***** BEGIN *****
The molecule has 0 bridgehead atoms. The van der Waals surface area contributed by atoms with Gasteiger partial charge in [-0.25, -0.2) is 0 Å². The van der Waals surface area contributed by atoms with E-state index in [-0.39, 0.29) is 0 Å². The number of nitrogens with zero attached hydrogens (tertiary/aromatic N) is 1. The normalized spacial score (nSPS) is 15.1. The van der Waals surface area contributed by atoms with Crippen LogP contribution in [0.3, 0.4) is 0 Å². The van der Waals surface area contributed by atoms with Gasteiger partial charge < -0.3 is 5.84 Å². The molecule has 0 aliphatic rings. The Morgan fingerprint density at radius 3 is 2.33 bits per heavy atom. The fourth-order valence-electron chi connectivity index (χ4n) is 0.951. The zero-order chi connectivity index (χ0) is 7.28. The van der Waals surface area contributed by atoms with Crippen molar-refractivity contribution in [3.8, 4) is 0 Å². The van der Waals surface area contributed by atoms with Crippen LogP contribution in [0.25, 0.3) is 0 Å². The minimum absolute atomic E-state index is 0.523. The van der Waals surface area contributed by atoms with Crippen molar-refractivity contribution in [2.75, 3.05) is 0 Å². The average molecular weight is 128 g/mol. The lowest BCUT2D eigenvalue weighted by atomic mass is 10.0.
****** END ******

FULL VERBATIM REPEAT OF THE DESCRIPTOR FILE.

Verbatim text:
The molecule has 0 bridgehead atoms. The van der Waals surface area contributed by atoms with Gasteiger partial charge in [-0.25, -0.2) is 0 Å². The van der Waals surface area contributed by atoms with E-state index in [-0.39, 0.29) is 0 Å². The number of nitrogens with zero attached hydrogens (tertiary/aromatic N) is 1. The normalized spacial score (nSPS) is 15.1. The van der Waals surface area contributed by atoms with Crippen LogP contribution in [0.3, 0.4) is 0 Å². The van der Waals surface area contributed by atoms with Gasteiger partial charge < -0.3 is 5.84 Å². The molecule has 0 aliphatic rings. The Morgan fingerprint density at radius 3 is 2.33 bits per heavy atom. The fourth-order valence-electron chi connectivity index (χ4n) is 0.951. The zero-order chi connectivity index (χ0) is 7.28. The van der Waals surface area contributed by atoms with Crippen molar-refractivity contribution in [3.8, 4) is 0 Å². The van der Waals surface area contributed by atoms with Crippen LogP contribution in [0.25, 0.3) is 0 Å². The minimum absolute atomic E-state index is 0.523. The van der Waals surface area contributed by atoms with Crippen molar-refractivity contribution in [2.75, 3.05) is 0 Å². The average molecular weight is 128 g/mol. The lowest BCUT2D eigenvalue weighted by atomic mass is 10.0.